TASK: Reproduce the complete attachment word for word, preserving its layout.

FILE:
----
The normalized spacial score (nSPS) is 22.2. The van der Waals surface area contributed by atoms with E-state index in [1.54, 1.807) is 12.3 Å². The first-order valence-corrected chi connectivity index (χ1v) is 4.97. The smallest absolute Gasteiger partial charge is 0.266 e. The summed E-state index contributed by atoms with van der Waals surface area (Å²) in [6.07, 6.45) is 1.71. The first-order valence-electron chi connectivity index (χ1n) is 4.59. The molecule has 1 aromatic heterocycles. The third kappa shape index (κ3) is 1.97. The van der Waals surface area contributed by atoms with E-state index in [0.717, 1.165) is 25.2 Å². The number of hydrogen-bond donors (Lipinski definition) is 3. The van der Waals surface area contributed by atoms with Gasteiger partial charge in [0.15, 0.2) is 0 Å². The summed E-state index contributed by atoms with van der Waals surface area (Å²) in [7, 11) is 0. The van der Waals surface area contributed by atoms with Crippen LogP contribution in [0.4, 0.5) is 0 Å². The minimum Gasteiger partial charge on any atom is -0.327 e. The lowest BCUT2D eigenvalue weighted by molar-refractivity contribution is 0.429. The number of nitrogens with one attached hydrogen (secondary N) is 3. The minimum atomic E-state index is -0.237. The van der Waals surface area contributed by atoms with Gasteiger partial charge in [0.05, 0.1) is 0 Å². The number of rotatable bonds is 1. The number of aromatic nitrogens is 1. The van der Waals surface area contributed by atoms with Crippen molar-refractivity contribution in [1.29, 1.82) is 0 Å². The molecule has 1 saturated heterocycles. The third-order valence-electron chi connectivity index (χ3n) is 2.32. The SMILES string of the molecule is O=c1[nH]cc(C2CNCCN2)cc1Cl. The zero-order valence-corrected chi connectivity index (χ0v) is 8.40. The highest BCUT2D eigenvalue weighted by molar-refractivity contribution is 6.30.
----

The normalized spacial score (nSPS) is 22.2. The van der Waals surface area contributed by atoms with E-state index in [1.54, 1.807) is 12.3 Å². The first-order valence-corrected chi connectivity index (χ1v) is 4.97. The smallest absolute Gasteiger partial charge is 0.266 e. The summed E-state index contributed by atoms with van der Waals surface area (Å²) in [6.07, 6.45) is 1.71. The first-order valence-electron chi connectivity index (χ1n) is 4.59. The molecule has 1 aromatic heterocycles. The third kappa shape index (κ3) is 1.97. The van der Waals surface area contributed by atoms with E-state index in [0.717, 1.165) is 25.2 Å². The number of hydrogen-bond donors (Lipinski definition) is 3. The van der Waals surface area contributed by atoms with Gasteiger partial charge in [0.15, 0.2) is 0 Å². The summed E-state index contributed by atoms with van der Waals surface area (Å²) in [7, 11) is 0. The van der Waals surface area contributed by atoms with Crippen LogP contribution in [0.4, 0.5) is 0 Å². The minimum Gasteiger partial charge on any atom is -0.327 e. The lowest BCUT2D eigenvalue weighted by molar-refractivity contribution is 0.429. The number of nitrogens with one attached hydrogen (secondary N) is 3. The minimum atomic E-state index is -0.237. The van der Waals surface area contributed by atoms with Gasteiger partial charge in [0.05, 0.1) is 0 Å². The number of rotatable bonds is 1. The number of aromatic nitrogens is 1. The van der Waals surface area contributed by atoms with Crippen molar-refractivity contribution in [1.29, 1.82) is 0 Å². The molecule has 1 saturated heterocycles. The third-order valence-electron chi connectivity index (χ3n) is 2.32. The SMILES string of the molecule is O=c1[nH]cc(C2CNCCN2)cc1Cl. The zero-order valence-corrected chi connectivity index (χ0v) is 8.40. The highest BCUT2D eigenvalue weighted by molar-refractivity contribution is 6.30.